Kate Maruyama, Harrowgate
Let us pause in reading’s pleasures, and toast publishing’s most underrated writer: the guy who does dust-flap synopses for mass-market novels. This uncredited mensch must tell just enough of somebody else’s story to make us want to buy the book, but not so much that we feel we’ve already read it. Particularly when novels like Kate Maruyama’s debut balance on a lattice of secrets, it’s tough not to divulge everything.
Michael Gould was stuck in Canada when his wife suffered premature labor in Manhattan. Arriving late, he finds his wife Sarah and son Tim waiting at the Harrowgate apartments. But why won’t his formerly gregarious wife leave the flat? Why does she appear distraught every time he fetches groceries? And who is Greta, Sarah’s new friend and mentor, whose cheerful smile hides a personality like a carnivorous twelve-step coach?
Maruyama superficially co-opts Stephen King’s classic family horror model, though she attempts something far more complex, with mixed results. She launches with the sort of hallucinatory twist that M. Night Shyamalan would use to clinch his films, but then she keeps going. I thought I’d spotted the big climactic reveal on page 29 (seriously), only to discover, this was only Act One; Maruyama had bigger plans afoot.
Describing her plot, though, feels risky at best. Ever play Jenga? If you have, you’ve spent time prodding pieces, knowing that touching the wrong one would cause a collapse both calamitous and embarrassing. This book is like that. Maruyama cantilevers numerous narrative bricks into an edifice so intricate and subtle that it’s hard to determine which is the central plot. She handles conventional stories in unconventional, cliché-defying ways.
Michael wants to commence normal family life. He wants to change diapers and rock the baby. But having their son brings out Sarah’s dark side: alternately outraged and tearful, baby Tim colors their relationship. And when Michael ducks out for supplies or mail, he inevitably returns to find Sarah tear-stricken, fearing she’s been abandoned. Michael’s confusion only deepens when Greta apparently has his flat key, and hijacks his marriage.
But while Maruyama’s plot suddenly reveals multiple facets and upends readers’ expectations, her prose lumbers solemnly, sometimes failing to notice important moments. Like a diesel engine in February, Maruyama’s writing awakens by degrees, not so much seizing readers as slowly building power. She has no climax as such, but builds an overwhelming sense of dread. Whether this constitutes incremental Shirley Jackson-ish horror, or merely bores, readers must decide individually.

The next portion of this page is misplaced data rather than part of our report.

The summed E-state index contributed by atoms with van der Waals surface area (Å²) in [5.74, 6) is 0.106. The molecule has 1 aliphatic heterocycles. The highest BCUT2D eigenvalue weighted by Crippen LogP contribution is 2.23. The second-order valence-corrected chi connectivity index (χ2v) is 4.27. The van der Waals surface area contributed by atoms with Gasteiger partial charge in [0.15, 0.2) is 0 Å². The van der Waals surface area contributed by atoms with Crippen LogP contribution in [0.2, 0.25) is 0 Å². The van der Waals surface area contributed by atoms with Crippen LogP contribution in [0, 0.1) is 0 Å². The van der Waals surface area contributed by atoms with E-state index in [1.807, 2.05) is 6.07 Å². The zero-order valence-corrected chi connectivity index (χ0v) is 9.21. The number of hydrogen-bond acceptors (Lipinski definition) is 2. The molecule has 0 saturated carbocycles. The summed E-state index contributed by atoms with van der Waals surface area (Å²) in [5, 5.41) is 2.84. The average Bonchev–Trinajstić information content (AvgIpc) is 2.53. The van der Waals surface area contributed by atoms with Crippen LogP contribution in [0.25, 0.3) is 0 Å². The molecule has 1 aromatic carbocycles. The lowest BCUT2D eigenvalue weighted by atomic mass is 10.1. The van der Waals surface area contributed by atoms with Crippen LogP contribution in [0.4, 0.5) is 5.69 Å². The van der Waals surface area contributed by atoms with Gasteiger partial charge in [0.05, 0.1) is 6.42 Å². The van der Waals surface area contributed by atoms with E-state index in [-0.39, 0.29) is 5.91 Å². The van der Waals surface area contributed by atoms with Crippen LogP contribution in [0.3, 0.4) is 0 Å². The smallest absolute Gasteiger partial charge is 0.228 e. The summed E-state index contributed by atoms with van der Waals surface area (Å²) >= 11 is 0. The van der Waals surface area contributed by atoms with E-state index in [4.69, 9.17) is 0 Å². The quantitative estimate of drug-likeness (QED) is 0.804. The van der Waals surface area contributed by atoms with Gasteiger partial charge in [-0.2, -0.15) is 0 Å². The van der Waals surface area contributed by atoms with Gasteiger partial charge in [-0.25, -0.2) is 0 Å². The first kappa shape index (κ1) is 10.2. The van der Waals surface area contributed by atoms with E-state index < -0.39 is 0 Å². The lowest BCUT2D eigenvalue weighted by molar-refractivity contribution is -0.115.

Where horror happens, it happens because Maruyama submarines common white bourgeois expectations of family and domesticity. Rather than settling comfortably into incipient middle age, Michael finds everything he thought he knew about himself challenged. His marriage, his aspirations, and even the ground beneath his feet become questionable. If the American dream is comfy hominess, American horror arises from discovering home is founded on a lie.
Not everyone will appreciate this novel. Maruyama’s languorous prose requires an investment from readers, which not everybody will appreciate. She doesn’t really gain traction until nearly page 100, and I contemplated stopping, though I’m glad I didn’t. Maruyama deliberately courts an audience willing to sit patiently, observing events unfold. Anyone looking for airplane reading will find her leisurely pace and lack of spectacle tiring.
More prominently, Maruyama’s narrative proceeds in a juddering, episodic manner. On her website, Maruyama describes herself as “raised on books and weaned on movies,” but her pace more resembles Dark Shadows, Twin Peaks, and other semi-horror TV classics. She never really achieves that HP Lovecraft moment of overwhelming agony; instead, it feels like she’s withholding something special for the next episode. I found this limitation harder to work around.
If Maruyama’s story makes sense, it makes sense for readers who eschew that “holy trinity” of rising action, climax, and denouement. It’s more like listening to Philip Glass: we don’t seek blatant themes, we absorb patterns below the level of consciousness. Maruyama gradually erodes our foundations, until we realize we’re standing on sand. This novel lacks a succession of big, dramatic moments; it’s the Chinese Water Torture of contemporary horror.
Rereading myself, it appears I’ve been awkwardly cagey about Maruyama’s actual story. Like the back-cover copywriter who misrepresented this novel by omission, I want to avoid spoiling her story. Because despite Maruyama’s severe limitations, this is a good novel for its intended audience. Cerebral horror has become much harder to find these days. If Maruyama’s debut succeeds, hopefully it will usher in more that share her sense of compounding dread.